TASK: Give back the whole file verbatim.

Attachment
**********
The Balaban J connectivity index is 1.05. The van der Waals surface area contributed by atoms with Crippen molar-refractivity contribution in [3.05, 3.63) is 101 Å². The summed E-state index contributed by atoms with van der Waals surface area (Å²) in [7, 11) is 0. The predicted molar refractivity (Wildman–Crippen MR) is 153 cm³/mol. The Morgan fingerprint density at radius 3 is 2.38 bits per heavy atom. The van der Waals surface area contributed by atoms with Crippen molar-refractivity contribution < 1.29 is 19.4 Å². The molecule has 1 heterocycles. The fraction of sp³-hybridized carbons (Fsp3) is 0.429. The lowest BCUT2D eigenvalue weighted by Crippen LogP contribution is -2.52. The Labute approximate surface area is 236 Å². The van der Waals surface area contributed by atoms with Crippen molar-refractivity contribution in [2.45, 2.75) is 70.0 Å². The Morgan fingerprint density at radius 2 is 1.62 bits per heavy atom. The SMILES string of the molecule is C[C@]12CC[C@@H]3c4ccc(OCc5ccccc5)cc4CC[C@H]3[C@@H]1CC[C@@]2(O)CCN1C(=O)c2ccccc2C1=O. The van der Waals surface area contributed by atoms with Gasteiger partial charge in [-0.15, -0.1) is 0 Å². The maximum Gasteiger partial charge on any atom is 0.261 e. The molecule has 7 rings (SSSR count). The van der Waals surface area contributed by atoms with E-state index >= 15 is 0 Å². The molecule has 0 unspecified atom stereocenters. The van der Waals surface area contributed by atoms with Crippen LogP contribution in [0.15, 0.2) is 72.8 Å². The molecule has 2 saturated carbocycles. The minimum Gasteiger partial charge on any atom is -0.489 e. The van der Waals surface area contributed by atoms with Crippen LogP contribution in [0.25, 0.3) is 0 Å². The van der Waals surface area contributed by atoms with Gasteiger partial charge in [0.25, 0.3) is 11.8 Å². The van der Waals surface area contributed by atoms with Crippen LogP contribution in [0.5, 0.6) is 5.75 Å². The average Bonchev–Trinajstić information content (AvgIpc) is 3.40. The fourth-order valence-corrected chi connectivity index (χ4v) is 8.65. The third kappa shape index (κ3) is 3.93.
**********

The Balaban J connectivity index is 1.05. The van der Waals surface area contributed by atoms with Crippen molar-refractivity contribution in [3.05, 3.63) is 101 Å². The summed E-state index contributed by atoms with van der Waals surface area (Å²) in [7, 11) is 0. The predicted molar refractivity (Wildman–Crippen MR) is 153 cm³/mol. The Morgan fingerprint density at radius 3 is 2.38 bits per heavy atom. The van der Waals surface area contributed by atoms with Crippen molar-refractivity contribution < 1.29 is 19.4 Å². The molecule has 1 heterocycles. The fraction of sp³-hybridized carbons (Fsp3) is 0.429. The lowest BCUT2D eigenvalue weighted by Crippen LogP contribution is -2.52. The Labute approximate surface area is 236 Å². The van der Waals surface area contributed by atoms with Crippen molar-refractivity contribution in [2.45, 2.75) is 70.0 Å². The Morgan fingerprint density at radius 2 is 1.62 bits per heavy atom. The SMILES string of the molecule is C[C@]12CC[C@@H]3c4ccc(OCc5ccccc5)cc4CC[C@H]3[C@@H]1CC[C@@]2(O)CCN1C(=O)c2ccccc2C1=O. The van der Waals surface area contributed by atoms with Gasteiger partial charge in [-0.15, -0.1) is 0 Å². The maximum Gasteiger partial charge on any atom is 0.261 e. The molecule has 7 rings (SSSR count). The van der Waals surface area contributed by atoms with E-state index >= 15 is 0 Å². The molecule has 0 unspecified atom stereocenters. The van der Waals surface area contributed by atoms with Crippen LogP contribution in [0.15, 0.2) is 72.8 Å². The molecule has 2 saturated carbocycles. The minimum Gasteiger partial charge on any atom is -0.489 e. The van der Waals surface area contributed by atoms with Crippen LogP contribution in [0.25, 0.3) is 0 Å². The van der Waals surface area contributed by atoms with Gasteiger partial charge in [0.25, 0.3) is 11.8 Å². The van der Waals surface area contributed by atoms with Crippen LogP contribution in [0.5, 0.6) is 5.75 Å². The average Bonchev–Trinajstić information content (AvgIpc) is 3.40. The fourth-order valence-corrected chi connectivity index (χ4v) is 8.65. The third kappa shape index (κ3) is 3.93.